Bird fantasizes about divorcing his wife once the baby dies and escaping to Africa with his lover Himiko. Sex scenes and the lust he feels for her body are described in contrast to the dislike he feels for his wife, and all this is taking place amid moments of philosophical rumination regarding time and space and alternate universes (the one where Bird is free to do as he pleases, versus the one where he must act responsibly). He refers to Himiko’s vagina as “simplicity itself,” and after sex with her, feels “profoundly at peace.” Then, as he recalls sex with his wife, he notes “their timidity and the unflagging sense of peril. Even now, after years of marriage, they foundered on the same gloomy psychological shoals every time they made love.”
Oë is a great writer who does not force feeling upon his readers. He trusts his audience enough to be mature, and this is why A Personal Matter is a book for mature readers. Although there are moments of strange comparisons: “Bird drained his cup like a basketball player taking a drink of water after he has been ordered off the court for too many errors: peevishly, with self-disdain and evident taste.” Although an odd comparison, Oë makes it work within the context and is not in any way a deficiency as far as his narrative goes. If anything, phrases like these will keep one surprised, which in turn, will keep one reading.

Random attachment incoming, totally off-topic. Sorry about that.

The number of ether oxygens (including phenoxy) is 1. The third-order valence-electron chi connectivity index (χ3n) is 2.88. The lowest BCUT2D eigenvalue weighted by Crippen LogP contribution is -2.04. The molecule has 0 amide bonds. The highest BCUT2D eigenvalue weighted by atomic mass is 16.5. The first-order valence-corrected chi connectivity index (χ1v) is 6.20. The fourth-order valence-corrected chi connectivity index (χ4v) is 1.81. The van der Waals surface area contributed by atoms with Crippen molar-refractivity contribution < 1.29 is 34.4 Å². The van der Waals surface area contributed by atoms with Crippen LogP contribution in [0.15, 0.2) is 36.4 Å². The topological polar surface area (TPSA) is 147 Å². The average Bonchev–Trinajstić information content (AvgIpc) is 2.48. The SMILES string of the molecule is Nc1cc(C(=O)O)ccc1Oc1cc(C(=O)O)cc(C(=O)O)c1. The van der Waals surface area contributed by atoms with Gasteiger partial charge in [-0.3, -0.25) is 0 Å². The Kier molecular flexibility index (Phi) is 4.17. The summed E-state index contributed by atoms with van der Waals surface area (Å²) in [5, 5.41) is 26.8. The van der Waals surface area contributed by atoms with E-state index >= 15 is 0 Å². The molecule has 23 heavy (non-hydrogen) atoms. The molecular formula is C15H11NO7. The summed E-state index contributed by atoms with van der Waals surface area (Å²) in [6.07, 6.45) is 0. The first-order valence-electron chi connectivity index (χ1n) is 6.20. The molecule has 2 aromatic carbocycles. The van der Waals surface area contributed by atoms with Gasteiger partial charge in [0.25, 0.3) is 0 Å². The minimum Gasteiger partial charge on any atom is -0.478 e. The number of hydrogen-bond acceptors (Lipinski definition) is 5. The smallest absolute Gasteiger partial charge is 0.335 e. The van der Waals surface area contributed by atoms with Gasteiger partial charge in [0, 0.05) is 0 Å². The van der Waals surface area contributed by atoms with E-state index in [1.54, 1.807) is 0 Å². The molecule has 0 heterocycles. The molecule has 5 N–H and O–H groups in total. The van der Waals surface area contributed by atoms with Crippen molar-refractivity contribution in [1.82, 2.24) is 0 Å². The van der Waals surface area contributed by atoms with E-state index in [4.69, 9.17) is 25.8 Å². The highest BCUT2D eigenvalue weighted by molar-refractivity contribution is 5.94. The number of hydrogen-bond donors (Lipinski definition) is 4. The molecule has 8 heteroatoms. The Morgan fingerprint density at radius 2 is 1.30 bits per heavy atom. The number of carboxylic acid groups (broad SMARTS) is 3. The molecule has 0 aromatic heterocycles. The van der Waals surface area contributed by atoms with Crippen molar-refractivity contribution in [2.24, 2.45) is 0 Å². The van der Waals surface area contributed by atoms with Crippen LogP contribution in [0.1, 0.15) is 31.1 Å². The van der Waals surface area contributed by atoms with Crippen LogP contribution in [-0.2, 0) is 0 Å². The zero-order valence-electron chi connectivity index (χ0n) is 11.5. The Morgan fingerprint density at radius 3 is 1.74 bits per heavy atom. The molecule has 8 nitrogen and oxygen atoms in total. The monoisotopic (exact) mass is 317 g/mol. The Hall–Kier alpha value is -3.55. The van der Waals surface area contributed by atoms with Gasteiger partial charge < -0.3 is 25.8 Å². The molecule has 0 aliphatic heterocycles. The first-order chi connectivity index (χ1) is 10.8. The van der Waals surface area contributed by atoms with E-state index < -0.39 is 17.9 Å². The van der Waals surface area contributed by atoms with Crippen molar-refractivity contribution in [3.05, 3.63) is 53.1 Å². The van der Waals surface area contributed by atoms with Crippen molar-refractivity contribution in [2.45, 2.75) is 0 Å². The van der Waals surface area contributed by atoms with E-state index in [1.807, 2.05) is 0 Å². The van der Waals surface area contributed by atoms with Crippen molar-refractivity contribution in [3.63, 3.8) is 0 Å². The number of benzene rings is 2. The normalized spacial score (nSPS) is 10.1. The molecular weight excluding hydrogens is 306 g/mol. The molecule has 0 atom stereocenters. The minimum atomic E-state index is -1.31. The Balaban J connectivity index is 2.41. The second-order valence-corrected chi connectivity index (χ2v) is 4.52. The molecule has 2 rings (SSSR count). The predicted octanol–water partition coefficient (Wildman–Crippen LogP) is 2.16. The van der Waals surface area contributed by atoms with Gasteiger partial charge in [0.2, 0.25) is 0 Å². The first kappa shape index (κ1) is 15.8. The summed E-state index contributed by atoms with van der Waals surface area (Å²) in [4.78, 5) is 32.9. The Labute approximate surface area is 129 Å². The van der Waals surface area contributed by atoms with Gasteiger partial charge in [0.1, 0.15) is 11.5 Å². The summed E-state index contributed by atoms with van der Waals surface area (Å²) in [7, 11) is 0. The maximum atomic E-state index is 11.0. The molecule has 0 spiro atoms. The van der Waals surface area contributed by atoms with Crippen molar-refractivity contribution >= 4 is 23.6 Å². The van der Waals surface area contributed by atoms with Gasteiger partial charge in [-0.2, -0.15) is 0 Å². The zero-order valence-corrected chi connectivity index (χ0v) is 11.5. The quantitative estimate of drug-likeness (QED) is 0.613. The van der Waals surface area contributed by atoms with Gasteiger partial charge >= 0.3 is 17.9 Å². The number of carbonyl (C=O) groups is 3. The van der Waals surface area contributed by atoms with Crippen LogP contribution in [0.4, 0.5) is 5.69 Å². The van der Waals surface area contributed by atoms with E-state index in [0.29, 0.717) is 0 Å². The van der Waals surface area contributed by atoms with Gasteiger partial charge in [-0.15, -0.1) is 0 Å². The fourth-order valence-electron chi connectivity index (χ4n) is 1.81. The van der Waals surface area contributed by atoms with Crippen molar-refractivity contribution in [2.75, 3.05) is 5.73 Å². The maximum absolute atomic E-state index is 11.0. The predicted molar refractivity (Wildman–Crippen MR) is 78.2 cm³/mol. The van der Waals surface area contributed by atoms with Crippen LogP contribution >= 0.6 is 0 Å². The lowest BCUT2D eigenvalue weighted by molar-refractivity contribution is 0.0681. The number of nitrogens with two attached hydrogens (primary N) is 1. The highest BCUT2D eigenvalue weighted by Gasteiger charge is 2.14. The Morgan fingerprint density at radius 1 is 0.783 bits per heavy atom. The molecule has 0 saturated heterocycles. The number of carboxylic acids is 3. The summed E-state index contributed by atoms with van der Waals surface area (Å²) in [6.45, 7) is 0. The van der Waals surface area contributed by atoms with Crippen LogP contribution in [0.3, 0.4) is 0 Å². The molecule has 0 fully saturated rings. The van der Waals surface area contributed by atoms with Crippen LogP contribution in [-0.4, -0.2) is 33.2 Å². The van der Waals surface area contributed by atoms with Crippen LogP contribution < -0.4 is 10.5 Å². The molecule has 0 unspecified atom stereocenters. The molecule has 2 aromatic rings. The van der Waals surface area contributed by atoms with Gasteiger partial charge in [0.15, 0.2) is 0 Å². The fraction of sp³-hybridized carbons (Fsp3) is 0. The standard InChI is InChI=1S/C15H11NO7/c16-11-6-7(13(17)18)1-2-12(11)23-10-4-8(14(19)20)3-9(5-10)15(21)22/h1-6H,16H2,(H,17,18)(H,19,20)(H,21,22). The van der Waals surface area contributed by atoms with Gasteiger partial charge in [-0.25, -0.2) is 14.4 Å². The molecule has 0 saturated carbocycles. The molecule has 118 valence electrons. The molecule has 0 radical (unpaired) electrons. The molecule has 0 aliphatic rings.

The only weakness in the book involves the few pages leading up to the ending. Bird seems to suddenly rectify everything within himself, and the child, who was believed to have a brain hernia, seems to not only recover, but to abandon his monstrous appearance and take on a more human quality. Bird matures in other words, yet his “maturity” seems a bit forced and more like wishful thinking on the narrator’s behalf. More interesting it would have been for Bird to reject the child and continue living at his own accord, for too often in life people refuse to grow up and accept their responsibilities. For me, the ending is akin to Judah Rosenthal confessing his crime at the end of Woody Allen’s masterpiece Crimes and Misdemeanors rather than getting away with it in the way that he does. People simply do not change that quickly, and those who do change, more often than not, are only granting the impression of change.
Perhaps I found Bird’s sudden growth to be out of character or a bit premature, or just self-delusion, though despite the few pages leading up to it, the last line of the book is a powerful one: ending with Bird planning to look up the word forbearance. Thus I’ll end this review noting the same thing as when I opened it: A Personal Matter is a book for grownups, and Oë is a writer that respects his readers enough not to drench them in forced feelings. He makes you examine things you might not want, and not every story is a happy ending, and nor does it deserve to be.